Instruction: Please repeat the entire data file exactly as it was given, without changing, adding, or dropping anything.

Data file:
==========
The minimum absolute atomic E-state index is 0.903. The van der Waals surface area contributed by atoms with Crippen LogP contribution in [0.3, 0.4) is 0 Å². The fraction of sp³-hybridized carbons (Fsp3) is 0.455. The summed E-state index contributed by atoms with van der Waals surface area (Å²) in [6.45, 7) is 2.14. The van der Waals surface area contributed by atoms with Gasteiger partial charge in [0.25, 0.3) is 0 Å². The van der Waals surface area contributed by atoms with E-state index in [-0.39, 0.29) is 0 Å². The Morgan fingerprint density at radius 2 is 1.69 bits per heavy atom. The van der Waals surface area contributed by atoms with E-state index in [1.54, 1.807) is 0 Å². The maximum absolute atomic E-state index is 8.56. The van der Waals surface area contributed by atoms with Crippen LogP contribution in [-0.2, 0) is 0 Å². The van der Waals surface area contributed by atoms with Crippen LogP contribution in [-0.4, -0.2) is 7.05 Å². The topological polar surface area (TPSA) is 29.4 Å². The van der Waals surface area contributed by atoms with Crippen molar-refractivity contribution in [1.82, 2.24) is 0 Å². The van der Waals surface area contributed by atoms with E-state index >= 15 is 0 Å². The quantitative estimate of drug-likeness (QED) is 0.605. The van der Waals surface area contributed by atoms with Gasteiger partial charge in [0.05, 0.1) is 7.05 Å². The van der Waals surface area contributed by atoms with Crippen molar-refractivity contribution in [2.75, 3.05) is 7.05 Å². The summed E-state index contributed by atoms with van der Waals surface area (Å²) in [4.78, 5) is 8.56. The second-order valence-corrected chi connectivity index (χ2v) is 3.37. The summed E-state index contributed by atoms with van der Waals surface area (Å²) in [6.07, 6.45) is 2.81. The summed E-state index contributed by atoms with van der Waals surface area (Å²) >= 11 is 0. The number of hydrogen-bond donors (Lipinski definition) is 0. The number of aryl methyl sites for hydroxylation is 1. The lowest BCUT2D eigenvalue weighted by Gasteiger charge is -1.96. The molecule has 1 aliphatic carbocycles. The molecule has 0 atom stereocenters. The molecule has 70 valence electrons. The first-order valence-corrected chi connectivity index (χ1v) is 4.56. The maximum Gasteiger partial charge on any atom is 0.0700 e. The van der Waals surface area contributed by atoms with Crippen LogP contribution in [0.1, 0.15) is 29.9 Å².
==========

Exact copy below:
The minimum absolute atomic E-state index is 0.903. The van der Waals surface area contributed by atoms with Crippen LogP contribution in [0.3, 0.4) is 0 Å². The fraction of sp³-hybridized carbons (Fsp3) is 0.455. The summed E-state index contributed by atoms with van der Waals surface area (Å²) in [6.45, 7) is 2.14. The van der Waals surface area contributed by atoms with Gasteiger partial charge in [0.25, 0.3) is 0 Å². The van der Waals surface area contributed by atoms with E-state index in [-0.39, 0.29) is 0 Å². The Morgan fingerprint density at radius 2 is 1.69 bits per heavy atom. The van der Waals surface area contributed by atoms with E-state index in [1.54, 1.807) is 0 Å². The maximum absolute atomic E-state index is 8.56. The van der Waals surface area contributed by atoms with Crippen LogP contribution in [-0.2, 0) is 0 Å². The van der Waals surface area contributed by atoms with Crippen LogP contribution in [-0.4, -0.2) is 7.05 Å². The topological polar surface area (TPSA) is 29.4 Å². The van der Waals surface area contributed by atoms with Crippen molar-refractivity contribution in [1.82, 2.24) is 0 Å². The van der Waals surface area contributed by atoms with E-state index >= 15 is 0 Å². The quantitative estimate of drug-likeness (QED) is 0.605. The van der Waals surface area contributed by atoms with Gasteiger partial charge in [0.05, 0.1) is 7.05 Å². The van der Waals surface area contributed by atoms with Crippen molar-refractivity contribution in [2.75, 3.05) is 7.05 Å². The summed E-state index contributed by atoms with van der Waals surface area (Å²) in [4.78, 5) is 8.56. The second-order valence-corrected chi connectivity index (χ2v) is 3.37. The summed E-state index contributed by atoms with van der Waals surface area (Å²) in [6.07, 6.45) is 2.81. The summed E-state index contributed by atoms with van der Waals surface area (Å²) >= 11 is 0. The number of hydrogen-bond donors (Lipinski definition) is 0. The number of aryl methyl sites for hydroxylation is 1. The lowest BCUT2D eigenvalue weighted by Gasteiger charge is -1.96. The molecule has 1 aliphatic carbocycles. The molecule has 0 atom stereocenters. The molecule has 70 valence electrons. The first-order valence-corrected chi connectivity index (χ1v) is 4.56. The maximum Gasteiger partial charge on any atom is 0.0700 e. The van der Waals surface area contributed by atoms with Crippen LogP contribution in [0.1, 0.15) is 29.9 Å².